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Rational Pharmacotherapy in CardiologyResistance to antiplatelet drugs (aspirin, clopidogrel) in patients undergoing elective percutaneous coronary intervention

Resistance to antiplatelet drugs (aspirin, clopidogrel) in patients undergoing elective percutaneous coronary intervention

V.A. Sulimov, E.V. Moroz*

I.M. Setchenov First Moscow State Medical University. Trubetskaya ul. 8-2, Moscow, 119991, Russia

Aim. To study prevalence of resistance to acetylsalicylic acid, clopidogrel and dual resistance in percutaneous coronary intervention (PCI), to identify clinical risk factors of resistance development, to study effects of concomitant therapy on resistance development, to identify relationship between risk of cardiovascular complications and activity of platelet aggregation, to assess safety of dual antiplatelet therapy, and to suggest possible ways to overcome clopidogrel resistance.

Material and Methods. Patients (n=100) with stable angina class II-IV, that were planned for PCI, were included in the study. Patients randomized to group A (n=53) received clopidogrel 75 mg daily for 7 days before PCI, and later were allocated to subgroups of clopidogrel sensitive or resistant depending on platelet aggregation. In resistant subgroup clopidogrel daily dose was increased to 150 mg for the whole next period of observation. Patients randomized to group B (n=47) received a loading dose of clopidogrel 300 mg one day before PCI. Depending on the results of platelet reactivity assessment, patients were split into sensitive or resistant subgroups. Patients of resistant subgroup received the second loading dose of clopidogrel 300 mg before PCI and started to take clopidogrel 150 mg daily after PCI. Patients of sensitive subgroup did not receive the second clopidogrel loading dose and started to take clopidogrel in usual daily dose of 75 mg. The combined endpoint (after 6 and 12 months) included cardiovascular death, recurrent nonfatal myocardial infarction, recurrent angina, acute ischemic stroke, acute impairment of peripheral circulation.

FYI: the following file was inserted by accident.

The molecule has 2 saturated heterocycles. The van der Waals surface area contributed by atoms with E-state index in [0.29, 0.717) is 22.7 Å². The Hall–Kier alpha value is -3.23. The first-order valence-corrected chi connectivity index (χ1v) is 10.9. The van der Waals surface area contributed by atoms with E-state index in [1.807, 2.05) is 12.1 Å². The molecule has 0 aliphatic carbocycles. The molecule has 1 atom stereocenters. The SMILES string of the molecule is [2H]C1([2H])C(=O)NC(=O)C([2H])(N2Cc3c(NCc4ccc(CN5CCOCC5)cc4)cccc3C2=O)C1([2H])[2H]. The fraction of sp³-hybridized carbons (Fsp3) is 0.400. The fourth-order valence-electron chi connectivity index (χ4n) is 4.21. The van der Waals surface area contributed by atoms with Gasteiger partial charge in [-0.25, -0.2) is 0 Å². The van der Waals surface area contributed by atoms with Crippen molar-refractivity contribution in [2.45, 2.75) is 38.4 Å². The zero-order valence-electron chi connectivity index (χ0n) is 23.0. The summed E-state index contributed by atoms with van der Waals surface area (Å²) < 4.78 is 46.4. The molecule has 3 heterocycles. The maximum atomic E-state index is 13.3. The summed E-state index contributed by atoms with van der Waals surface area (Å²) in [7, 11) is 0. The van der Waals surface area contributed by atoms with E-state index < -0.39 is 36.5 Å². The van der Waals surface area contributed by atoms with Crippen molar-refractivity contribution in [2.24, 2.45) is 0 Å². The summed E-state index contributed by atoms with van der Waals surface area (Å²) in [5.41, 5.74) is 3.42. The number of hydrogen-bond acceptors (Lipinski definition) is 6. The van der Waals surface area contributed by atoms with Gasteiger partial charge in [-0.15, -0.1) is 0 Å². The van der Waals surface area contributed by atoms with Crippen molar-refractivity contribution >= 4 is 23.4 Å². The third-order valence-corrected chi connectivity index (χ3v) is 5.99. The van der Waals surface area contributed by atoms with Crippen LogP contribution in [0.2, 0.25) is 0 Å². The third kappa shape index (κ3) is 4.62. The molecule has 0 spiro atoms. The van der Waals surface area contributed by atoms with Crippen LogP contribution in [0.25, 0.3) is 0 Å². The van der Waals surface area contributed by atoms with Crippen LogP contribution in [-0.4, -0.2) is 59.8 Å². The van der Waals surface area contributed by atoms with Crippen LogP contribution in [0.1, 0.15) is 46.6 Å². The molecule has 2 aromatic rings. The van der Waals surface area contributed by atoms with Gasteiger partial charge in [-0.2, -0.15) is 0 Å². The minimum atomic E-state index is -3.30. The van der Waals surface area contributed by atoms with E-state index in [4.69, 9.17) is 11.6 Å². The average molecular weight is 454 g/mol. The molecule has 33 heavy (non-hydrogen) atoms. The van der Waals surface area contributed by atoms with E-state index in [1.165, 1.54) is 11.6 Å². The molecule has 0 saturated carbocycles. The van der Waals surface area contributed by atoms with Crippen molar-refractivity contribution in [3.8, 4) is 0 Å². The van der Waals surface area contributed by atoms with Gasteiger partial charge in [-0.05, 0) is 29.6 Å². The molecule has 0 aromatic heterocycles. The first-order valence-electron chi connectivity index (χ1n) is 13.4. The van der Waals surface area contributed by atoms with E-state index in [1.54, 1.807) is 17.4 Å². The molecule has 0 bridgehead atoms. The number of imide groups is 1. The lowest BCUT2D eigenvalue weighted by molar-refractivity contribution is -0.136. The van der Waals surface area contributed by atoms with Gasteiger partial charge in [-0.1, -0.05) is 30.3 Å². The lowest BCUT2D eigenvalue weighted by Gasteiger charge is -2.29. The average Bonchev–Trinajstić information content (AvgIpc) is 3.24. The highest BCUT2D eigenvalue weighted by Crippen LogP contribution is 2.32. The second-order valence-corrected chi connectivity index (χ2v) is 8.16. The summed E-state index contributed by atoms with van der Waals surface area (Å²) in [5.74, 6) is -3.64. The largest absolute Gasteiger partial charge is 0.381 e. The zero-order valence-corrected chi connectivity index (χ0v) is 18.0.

Results. Increased reactivity of platelets to acetylsalicylic acid was detected in 21% of patients. Resistance to clopidogrel in both groups was 56%. Double resistance was registered in 8% of patients. The development of resistance to clopidogrel was related with obesity (p=0.014) and hyperglycemia (p=0.017). 4 and 11 cardiovascular events were registered in 6 and 12 months, respectively.

Conclusion. To assess efficacy of antiplatelet therapy it is advisable to study platelet aggregation before and shortly after PCI, especially in patients with obesity and glucose metabolism disturbances. Knowledge of changes in platelet aggregation during clopidogrel therapy can be usefull for timely correction of antiplatelet therapy. Increase in clopidogrel dose up to 150 mg a day is one of the possible way to overcome resistance to clopidogrel.

Key words: resistance, aspirin, clopidogrel, percutaneous coronary intervention.

Rational Pharmacother. Card. 2012;8(1):23-30

* Corresponding author:

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ISSN 1819-6446(Print) ISSN 2225-3653 (Online)